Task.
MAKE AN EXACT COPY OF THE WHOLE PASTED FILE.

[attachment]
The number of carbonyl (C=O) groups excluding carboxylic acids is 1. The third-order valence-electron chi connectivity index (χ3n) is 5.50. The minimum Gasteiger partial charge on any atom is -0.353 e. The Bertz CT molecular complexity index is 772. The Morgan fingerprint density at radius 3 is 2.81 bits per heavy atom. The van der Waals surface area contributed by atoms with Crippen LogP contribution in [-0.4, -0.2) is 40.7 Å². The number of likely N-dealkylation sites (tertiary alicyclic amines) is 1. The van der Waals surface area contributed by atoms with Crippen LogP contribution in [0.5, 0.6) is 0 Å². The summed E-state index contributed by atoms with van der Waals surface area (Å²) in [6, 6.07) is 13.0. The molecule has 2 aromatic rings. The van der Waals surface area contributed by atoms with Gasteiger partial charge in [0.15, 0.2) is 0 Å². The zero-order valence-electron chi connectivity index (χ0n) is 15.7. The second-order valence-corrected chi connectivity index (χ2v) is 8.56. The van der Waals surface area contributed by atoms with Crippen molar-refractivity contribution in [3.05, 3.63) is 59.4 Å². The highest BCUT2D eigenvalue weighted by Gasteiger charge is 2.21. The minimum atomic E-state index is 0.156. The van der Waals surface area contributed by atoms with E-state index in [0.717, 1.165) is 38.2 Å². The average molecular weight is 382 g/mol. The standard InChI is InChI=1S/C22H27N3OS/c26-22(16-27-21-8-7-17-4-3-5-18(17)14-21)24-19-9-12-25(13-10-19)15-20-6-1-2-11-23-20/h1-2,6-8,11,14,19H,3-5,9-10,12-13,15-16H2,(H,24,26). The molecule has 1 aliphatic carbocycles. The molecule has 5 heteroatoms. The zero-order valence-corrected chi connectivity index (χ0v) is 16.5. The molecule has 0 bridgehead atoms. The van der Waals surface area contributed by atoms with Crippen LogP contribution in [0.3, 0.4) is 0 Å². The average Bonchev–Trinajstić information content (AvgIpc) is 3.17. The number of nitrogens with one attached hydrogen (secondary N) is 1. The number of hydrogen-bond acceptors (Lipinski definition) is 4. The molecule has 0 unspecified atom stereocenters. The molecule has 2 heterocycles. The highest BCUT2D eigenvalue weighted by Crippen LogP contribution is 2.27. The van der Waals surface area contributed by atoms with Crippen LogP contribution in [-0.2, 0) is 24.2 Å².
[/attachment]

The number of carbonyl (C=O) groups excluding carboxylic acids is 1. The third-order valence-electron chi connectivity index (χ3n) is 5.50. The minimum Gasteiger partial charge on any atom is -0.353 e. The Bertz CT molecular complexity index is 772. The Morgan fingerprint density at radius 3 is 2.81 bits per heavy atom. The van der Waals surface area contributed by atoms with Crippen LogP contribution in [-0.4, -0.2) is 40.7 Å². The number of likely N-dealkylation sites (tertiary alicyclic amines) is 1. The van der Waals surface area contributed by atoms with Crippen LogP contribution in [0.5, 0.6) is 0 Å². The summed E-state index contributed by atoms with van der Waals surface area (Å²) in [6, 6.07) is 13.0. The molecule has 2 aromatic rings. The van der Waals surface area contributed by atoms with Gasteiger partial charge in [0.15, 0.2) is 0 Å². The zero-order valence-electron chi connectivity index (χ0n) is 15.7. The second-order valence-corrected chi connectivity index (χ2v) is 8.56. The van der Waals surface area contributed by atoms with Crippen molar-refractivity contribution in [3.05, 3.63) is 59.4 Å². The highest BCUT2D eigenvalue weighted by Gasteiger charge is 2.21. The minimum atomic E-state index is 0.156. The van der Waals surface area contributed by atoms with E-state index in [0.717, 1.165) is 38.2 Å². The average molecular weight is 382 g/mol. The standard InChI is InChI=1S/C22H27N3OS/c26-22(16-27-21-8-7-17-4-3-5-18(17)14-21)24-19-9-12-25(13-10-19)15-20-6-1-2-11-23-20/h1-2,6-8,11,14,19H,3-5,9-10,12-13,15-16H2,(H,24,26). The molecule has 1 aliphatic carbocycles. The molecule has 5 heteroatoms. The zero-order valence-corrected chi connectivity index (χ0v) is 16.5. The molecule has 0 bridgehead atoms. The van der Waals surface area contributed by atoms with Crippen LogP contribution in [0.3, 0.4) is 0 Å². The average Bonchev–Trinajstić information content (AvgIpc) is 3.17. The number of nitrogens with one attached hydrogen (secondary N) is 1. The number of hydrogen-bond acceptors (Lipinski definition) is 4. The molecule has 0 unspecified atom stereocenters. The molecule has 2 heterocycles. The highest BCUT2D eigenvalue weighted by Crippen LogP contribution is 2.27. The van der Waals surface area contributed by atoms with Crippen LogP contribution in [-0.2, 0) is 24.2 Å².